India’s agro-food sector made strong progress
MANGALURU: India has made tremendous economic progress since the mid-1990s, raising GDP per capita by more than 5% per year, cutting the incidence of poverty in half, significantly decreasing undernourishment and transforming itself into a major agriculture exporter.
For these past successes to continue into the future, India will need to accelerate existing reform efforts and launch bold new policy initiatives, according to a new publication by the Organization for Economic Co-operation and Development (OECD) and the Indian Council for Research on International Economic Relations (ICRIER).
Agriculture Policies in India proposes a comprehensive set of policy measures that, taken together, would raise incomes and well-being of farm households, improve nutrition outcomes for the most vulnerable members of Indian society, enable the farm and food sector to grow sustainably and strengthen India's competitiveness in global food markets.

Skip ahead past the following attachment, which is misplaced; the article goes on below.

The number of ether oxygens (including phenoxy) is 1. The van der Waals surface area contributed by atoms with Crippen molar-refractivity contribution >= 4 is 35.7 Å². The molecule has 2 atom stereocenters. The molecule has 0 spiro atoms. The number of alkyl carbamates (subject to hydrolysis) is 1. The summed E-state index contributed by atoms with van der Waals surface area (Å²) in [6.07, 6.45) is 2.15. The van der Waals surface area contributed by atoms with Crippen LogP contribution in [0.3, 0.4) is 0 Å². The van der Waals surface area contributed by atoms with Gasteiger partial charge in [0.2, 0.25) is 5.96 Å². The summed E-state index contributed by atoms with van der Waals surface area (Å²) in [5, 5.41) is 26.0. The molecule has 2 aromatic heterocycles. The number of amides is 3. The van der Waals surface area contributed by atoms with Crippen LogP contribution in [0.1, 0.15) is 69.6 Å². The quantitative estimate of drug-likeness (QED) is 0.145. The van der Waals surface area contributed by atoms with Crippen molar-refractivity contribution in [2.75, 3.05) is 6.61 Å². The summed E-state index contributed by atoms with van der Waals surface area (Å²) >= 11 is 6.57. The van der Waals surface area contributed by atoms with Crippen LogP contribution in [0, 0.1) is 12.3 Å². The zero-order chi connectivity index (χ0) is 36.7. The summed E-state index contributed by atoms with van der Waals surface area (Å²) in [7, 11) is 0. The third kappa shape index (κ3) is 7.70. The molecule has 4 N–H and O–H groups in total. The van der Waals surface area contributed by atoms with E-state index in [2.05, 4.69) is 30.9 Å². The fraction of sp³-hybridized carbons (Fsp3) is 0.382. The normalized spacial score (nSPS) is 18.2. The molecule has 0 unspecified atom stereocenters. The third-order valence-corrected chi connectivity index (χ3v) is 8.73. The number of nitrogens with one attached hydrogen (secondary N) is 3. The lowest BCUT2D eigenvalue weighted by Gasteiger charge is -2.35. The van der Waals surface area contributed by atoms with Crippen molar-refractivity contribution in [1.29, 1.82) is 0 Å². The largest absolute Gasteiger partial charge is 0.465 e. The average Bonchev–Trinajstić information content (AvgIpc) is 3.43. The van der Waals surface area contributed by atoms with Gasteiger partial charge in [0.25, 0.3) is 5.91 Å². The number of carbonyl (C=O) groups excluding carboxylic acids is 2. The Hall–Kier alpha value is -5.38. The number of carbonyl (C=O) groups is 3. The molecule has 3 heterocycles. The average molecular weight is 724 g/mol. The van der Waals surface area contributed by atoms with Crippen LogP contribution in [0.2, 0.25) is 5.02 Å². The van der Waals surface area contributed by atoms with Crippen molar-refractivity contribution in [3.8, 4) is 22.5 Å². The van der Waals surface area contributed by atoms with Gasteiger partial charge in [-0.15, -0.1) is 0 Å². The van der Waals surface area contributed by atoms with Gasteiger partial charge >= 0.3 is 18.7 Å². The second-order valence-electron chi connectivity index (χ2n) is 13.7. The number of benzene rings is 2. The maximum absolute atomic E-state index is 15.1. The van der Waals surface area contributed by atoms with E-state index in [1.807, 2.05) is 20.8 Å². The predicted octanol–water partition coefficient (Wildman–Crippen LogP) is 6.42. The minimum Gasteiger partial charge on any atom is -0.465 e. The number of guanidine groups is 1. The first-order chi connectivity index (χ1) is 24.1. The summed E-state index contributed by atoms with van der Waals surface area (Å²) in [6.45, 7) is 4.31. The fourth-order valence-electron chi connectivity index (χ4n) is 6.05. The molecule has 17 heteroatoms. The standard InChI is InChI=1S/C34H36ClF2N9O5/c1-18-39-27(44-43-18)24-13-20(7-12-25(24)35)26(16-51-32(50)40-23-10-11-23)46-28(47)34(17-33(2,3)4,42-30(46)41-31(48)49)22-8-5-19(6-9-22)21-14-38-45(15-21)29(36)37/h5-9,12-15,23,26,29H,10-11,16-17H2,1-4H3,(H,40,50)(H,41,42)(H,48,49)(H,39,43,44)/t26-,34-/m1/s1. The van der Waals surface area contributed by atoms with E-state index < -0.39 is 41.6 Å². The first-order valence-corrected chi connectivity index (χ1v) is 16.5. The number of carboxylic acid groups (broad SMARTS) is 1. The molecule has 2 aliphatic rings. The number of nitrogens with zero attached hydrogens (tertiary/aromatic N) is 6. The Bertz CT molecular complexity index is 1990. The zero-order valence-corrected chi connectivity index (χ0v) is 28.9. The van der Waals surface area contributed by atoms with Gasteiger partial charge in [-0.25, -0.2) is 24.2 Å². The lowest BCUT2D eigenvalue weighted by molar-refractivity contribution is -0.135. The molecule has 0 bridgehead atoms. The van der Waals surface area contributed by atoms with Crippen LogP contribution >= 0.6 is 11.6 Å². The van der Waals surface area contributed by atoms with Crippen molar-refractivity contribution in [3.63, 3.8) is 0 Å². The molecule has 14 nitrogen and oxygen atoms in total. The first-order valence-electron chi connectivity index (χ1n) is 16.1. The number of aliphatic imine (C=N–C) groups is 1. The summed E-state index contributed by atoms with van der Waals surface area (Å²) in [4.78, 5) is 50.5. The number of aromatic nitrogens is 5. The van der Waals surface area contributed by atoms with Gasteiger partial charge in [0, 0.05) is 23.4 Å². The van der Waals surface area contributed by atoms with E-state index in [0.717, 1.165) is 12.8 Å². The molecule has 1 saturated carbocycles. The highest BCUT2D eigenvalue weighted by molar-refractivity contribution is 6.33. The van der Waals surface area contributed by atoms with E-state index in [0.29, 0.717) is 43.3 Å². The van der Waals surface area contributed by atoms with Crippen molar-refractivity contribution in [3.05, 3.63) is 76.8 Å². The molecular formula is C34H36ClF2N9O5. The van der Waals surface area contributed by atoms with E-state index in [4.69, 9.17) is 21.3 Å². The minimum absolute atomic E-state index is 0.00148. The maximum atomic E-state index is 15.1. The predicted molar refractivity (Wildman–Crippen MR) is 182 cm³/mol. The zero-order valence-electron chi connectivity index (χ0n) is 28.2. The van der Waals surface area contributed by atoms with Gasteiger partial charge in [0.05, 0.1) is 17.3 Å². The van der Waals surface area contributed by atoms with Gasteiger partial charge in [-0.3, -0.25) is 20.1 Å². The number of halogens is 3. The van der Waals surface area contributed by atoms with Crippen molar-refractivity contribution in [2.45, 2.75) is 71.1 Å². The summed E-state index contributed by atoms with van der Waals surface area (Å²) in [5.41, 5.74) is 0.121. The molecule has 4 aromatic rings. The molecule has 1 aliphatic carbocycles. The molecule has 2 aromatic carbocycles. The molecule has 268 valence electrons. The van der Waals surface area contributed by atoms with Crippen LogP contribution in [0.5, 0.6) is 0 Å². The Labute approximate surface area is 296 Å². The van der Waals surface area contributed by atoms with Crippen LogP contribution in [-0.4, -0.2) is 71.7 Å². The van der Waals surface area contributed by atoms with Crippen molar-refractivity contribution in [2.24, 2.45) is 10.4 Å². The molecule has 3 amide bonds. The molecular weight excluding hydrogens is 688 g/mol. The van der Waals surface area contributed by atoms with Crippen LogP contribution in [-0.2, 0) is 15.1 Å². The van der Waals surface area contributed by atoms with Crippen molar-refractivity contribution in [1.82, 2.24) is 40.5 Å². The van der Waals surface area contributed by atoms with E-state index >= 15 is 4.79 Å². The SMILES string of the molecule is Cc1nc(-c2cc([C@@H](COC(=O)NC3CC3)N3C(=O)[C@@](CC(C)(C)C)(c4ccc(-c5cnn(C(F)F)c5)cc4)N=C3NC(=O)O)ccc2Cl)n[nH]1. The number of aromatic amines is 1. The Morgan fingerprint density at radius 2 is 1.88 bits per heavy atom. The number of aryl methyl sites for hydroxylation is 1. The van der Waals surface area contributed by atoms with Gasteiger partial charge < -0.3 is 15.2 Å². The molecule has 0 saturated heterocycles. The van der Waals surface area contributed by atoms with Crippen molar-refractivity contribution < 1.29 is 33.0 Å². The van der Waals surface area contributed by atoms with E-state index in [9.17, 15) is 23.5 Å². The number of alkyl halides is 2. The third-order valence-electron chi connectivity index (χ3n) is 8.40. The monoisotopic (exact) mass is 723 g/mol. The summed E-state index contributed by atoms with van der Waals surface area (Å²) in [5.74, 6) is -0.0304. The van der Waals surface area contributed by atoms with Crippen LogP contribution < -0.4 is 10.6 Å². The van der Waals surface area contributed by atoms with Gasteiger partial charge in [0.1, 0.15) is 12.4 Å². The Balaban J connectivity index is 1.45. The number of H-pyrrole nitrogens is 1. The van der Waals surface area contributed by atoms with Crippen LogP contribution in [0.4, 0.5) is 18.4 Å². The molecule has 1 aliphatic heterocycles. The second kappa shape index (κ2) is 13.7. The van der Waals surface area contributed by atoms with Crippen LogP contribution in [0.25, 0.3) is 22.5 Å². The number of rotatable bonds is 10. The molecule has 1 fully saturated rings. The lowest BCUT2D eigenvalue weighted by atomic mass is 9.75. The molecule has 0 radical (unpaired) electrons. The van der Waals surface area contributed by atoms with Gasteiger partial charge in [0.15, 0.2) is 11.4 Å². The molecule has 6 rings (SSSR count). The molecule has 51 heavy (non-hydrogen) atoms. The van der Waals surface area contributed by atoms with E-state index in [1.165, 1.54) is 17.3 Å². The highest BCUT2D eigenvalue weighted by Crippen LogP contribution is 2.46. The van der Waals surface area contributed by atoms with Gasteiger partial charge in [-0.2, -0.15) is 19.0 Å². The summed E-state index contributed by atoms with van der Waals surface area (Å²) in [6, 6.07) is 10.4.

Launched jointly by OECD, ICRIER and India's department of commerce, the report highlights both the notable progress made by the country's agriculture sector over the past two decades and the important challenges now confronting the sector: declining but still persistent food insecurity and nutrition deficiencies, large numbers of small and resources poor farms, increasing water scarcity, low productivity growth and the uncertain impacts of climate change.
It highlights the opportunity for policymakers to rebalance their efforts away from complex, volatile and often competing market interventions in favor of measures that target the nutrition needs of the poor and productive possibilities of farmers and rural residents.
"Many of the policy recommendations in the report are well known to the Indian government, and action on some are already underway," said Ken Ash, OECD Director for Trade and Agriculture. "But more can and should be done, and we took forward to continuing to work with India, and to supports its efforts to improve outcomes for consumers and farmers alike."